After every loud explosion, there is always a suspended period of intense quiet. A second-splitting moment of calm that perforates our consciousness. Everything is about to change. That sliver of time between the impact and the aftermath is where photographer Mary Ellen Mark excelled in her decades-long career—that period which lies with bated breath as the stress hormones in one’s neurological pathways flood.
Earning the moniker of “concerned photographer” early on, Mark’s extensive catalogue of portraits and editorial photojournalism extolled her art form to humanitarianism. The artist’s lifelong fascination with mental institutions (which was sparked by her father’s institutional relationship for nervous breakdowns early in her life), led her to a month-long stay at the secure women’s ward of the Oregon State Hospital in Salem, alongside writer and licensed therapist Dr. Karen Folger Jacobs. The results are catalogued in newly reissued Ward 81: Voices (Steidl). Here, Mark’s photography and Fogler’s interviews with various females chronicle the amassing American mental health crisis and its institutional response in starkness and alienation, yet with a humanity and integrity that came to define Mark’s decades of work.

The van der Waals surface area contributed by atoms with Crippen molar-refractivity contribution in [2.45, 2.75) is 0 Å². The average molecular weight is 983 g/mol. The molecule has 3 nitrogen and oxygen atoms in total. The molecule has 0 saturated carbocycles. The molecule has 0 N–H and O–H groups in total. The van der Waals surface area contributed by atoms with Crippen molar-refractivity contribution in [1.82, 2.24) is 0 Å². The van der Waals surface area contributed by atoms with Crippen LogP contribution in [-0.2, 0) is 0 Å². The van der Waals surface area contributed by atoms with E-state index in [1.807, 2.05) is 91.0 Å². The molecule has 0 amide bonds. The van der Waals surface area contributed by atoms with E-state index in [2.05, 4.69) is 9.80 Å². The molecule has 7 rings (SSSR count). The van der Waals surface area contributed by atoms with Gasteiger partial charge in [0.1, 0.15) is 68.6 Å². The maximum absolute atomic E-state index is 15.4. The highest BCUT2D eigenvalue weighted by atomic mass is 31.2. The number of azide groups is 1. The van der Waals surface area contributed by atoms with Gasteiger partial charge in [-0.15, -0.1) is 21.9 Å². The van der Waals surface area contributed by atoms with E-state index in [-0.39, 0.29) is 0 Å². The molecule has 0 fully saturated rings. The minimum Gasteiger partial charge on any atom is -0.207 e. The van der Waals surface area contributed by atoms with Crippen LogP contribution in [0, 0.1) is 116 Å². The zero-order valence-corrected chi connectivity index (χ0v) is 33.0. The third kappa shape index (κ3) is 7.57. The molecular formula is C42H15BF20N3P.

At some point, Mark begins to suspect if healing is possible in a place like an Oregon State Hospital. The stories of hiding keys, tight-lipped nurses, and Aesculapian breakdowns of all aspects of the human dimension were no doubt a lot to absorb, and evoke the current ongoing dialogue around mental health care in our troubled country. Among the dystopian array of images, though, there are also portraits of the women in Ward 81 experiencing moments of humanity—eating, drinking, sleeping, bathing, talking, dancing, crying, and laughing. A universalism is achieved, and that silence after combustion offers a unique a patch of peace.
Written by Julia Smith.